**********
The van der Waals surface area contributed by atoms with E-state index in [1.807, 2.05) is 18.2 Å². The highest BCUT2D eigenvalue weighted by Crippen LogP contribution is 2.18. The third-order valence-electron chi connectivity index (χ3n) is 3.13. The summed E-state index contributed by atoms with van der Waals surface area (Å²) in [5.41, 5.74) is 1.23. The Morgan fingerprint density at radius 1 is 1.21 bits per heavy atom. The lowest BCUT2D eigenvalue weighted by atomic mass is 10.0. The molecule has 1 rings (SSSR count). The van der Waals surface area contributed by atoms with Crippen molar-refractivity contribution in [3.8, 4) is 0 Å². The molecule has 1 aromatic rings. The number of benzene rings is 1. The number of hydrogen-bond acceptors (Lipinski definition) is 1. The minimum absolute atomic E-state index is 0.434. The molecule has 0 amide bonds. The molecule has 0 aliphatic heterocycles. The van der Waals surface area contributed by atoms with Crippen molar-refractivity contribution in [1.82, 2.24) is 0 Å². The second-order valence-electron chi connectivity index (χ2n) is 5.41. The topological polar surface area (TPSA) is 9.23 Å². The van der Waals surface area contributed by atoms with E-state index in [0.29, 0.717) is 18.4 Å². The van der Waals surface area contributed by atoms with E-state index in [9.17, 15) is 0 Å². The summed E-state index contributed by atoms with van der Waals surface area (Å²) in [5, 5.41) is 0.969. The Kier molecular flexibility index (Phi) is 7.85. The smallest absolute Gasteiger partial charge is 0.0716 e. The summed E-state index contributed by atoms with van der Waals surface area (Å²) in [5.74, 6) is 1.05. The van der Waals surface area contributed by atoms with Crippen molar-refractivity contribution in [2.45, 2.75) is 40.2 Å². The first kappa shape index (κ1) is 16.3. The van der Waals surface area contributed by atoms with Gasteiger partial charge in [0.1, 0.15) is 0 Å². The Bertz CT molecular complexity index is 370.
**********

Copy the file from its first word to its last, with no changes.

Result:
The van der Waals surface area contributed by atoms with E-state index in [1.807, 2.05) is 18.2 Å². The highest BCUT2D eigenvalue weighted by Crippen LogP contribution is 2.18. The third-order valence-electron chi connectivity index (χ3n) is 3.13. The summed E-state index contributed by atoms with van der Waals surface area (Å²) in [5.41, 5.74) is 1.23. The Morgan fingerprint density at radius 1 is 1.21 bits per heavy atom. The lowest BCUT2D eigenvalue weighted by atomic mass is 10.0. The molecule has 1 rings (SSSR count). The van der Waals surface area contributed by atoms with Crippen molar-refractivity contribution in [3.8, 4) is 0 Å². The molecule has 1 aromatic rings. The number of benzene rings is 1. The number of hydrogen-bond acceptors (Lipinski definition) is 1. The minimum absolute atomic E-state index is 0.434. The molecule has 0 amide bonds. The molecule has 0 aliphatic heterocycles. The van der Waals surface area contributed by atoms with Crippen molar-refractivity contribution in [1.82, 2.24) is 0 Å². The second-order valence-electron chi connectivity index (χ2n) is 5.41. The topological polar surface area (TPSA) is 9.23 Å². The van der Waals surface area contributed by atoms with E-state index in [0.29, 0.717) is 18.4 Å². The van der Waals surface area contributed by atoms with E-state index in [9.17, 15) is 0 Å². The summed E-state index contributed by atoms with van der Waals surface area (Å²) in [5, 5.41) is 0.969. The Kier molecular flexibility index (Phi) is 7.85. The smallest absolute Gasteiger partial charge is 0.0716 e. The summed E-state index contributed by atoms with van der Waals surface area (Å²) in [5.74, 6) is 1.05. The van der Waals surface area contributed by atoms with Crippen molar-refractivity contribution in [2.45, 2.75) is 40.2 Å². The first kappa shape index (κ1) is 16.3. The van der Waals surface area contributed by atoms with Gasteiger partial charge in [0.1, 0.15) is 0 Å². The Bertz CT molecular complexity index is 370.